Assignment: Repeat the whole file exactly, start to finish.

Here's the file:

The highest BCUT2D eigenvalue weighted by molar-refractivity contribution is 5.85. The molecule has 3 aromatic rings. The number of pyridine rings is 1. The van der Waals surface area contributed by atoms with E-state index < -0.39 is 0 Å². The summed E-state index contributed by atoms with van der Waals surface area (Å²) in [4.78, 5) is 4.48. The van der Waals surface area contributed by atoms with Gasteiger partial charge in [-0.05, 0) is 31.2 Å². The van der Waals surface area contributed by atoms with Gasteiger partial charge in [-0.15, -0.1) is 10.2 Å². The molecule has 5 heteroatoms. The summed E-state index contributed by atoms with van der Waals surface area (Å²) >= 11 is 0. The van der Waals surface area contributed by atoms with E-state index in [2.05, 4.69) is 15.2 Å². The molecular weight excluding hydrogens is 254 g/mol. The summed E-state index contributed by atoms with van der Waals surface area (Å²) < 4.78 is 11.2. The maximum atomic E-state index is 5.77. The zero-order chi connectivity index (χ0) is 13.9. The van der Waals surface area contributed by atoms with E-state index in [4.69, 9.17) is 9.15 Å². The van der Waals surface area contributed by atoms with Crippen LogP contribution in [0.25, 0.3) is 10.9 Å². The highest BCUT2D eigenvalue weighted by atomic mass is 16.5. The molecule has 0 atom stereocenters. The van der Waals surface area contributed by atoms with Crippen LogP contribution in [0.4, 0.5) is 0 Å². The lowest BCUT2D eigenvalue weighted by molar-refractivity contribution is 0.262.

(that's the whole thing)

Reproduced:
The highest BCUT2D eigenvalue weighted by molar-refractivity contribution is 5.85. The molecule has 3 aromatic rings. The number of pyridine rings is 1. The van der Waals surface area contributed by atoms with E-state index < -0.39 is 0 Å². The summed E-state index contributed by atoms with van der Waals surface area (Å²) in [4.78, 5) is 4.48. The van der Waals surface area contributed by atoms with Gasteiger partial charge in [-0.05, 0) is 31.2 Å². The van der Waals surface area contributed by atoms with Gasteiger partial charge in [-0.15, -0.1) is 10.2 Å². The molecule has 5 heteroatoms. The summed E-state index contributed by atoms with van der Waals surface area (Å²) >= 11 is 0. The van der Waals surface area contributed by atoms with E-state index in [2.05, 4.69) is 15.2 Å². The molecular weight excluding hydrogens is 254 g/mol. The summed E-state index contributed by atoms with van der Waals surface area (Å²) < 4.78 is 11.2. The maximum atomic E-state index is 5.77. The zero-order chi connectivity index (χ0) is 13.9. The van der Waals surface area contributed by atoms with E-state index in [4.69, 9.17) is 9.15 Å². The van der Waals surface area contributed by atoms with Crippen LogP contribution in [0.25, 0.3) is 10.9 Å². The highest BCUT2D eigenvalue weighted by atomic mass is 16.5. The molecule has 0 atom stereocenters. The van der Waals surface area contributed by atoms with Crippen LogP contribution in [0.4, 0.5) is 0 Å². The lowest BCUT2D eigenvalue weighted by molar-refractivity contribution is 0.262.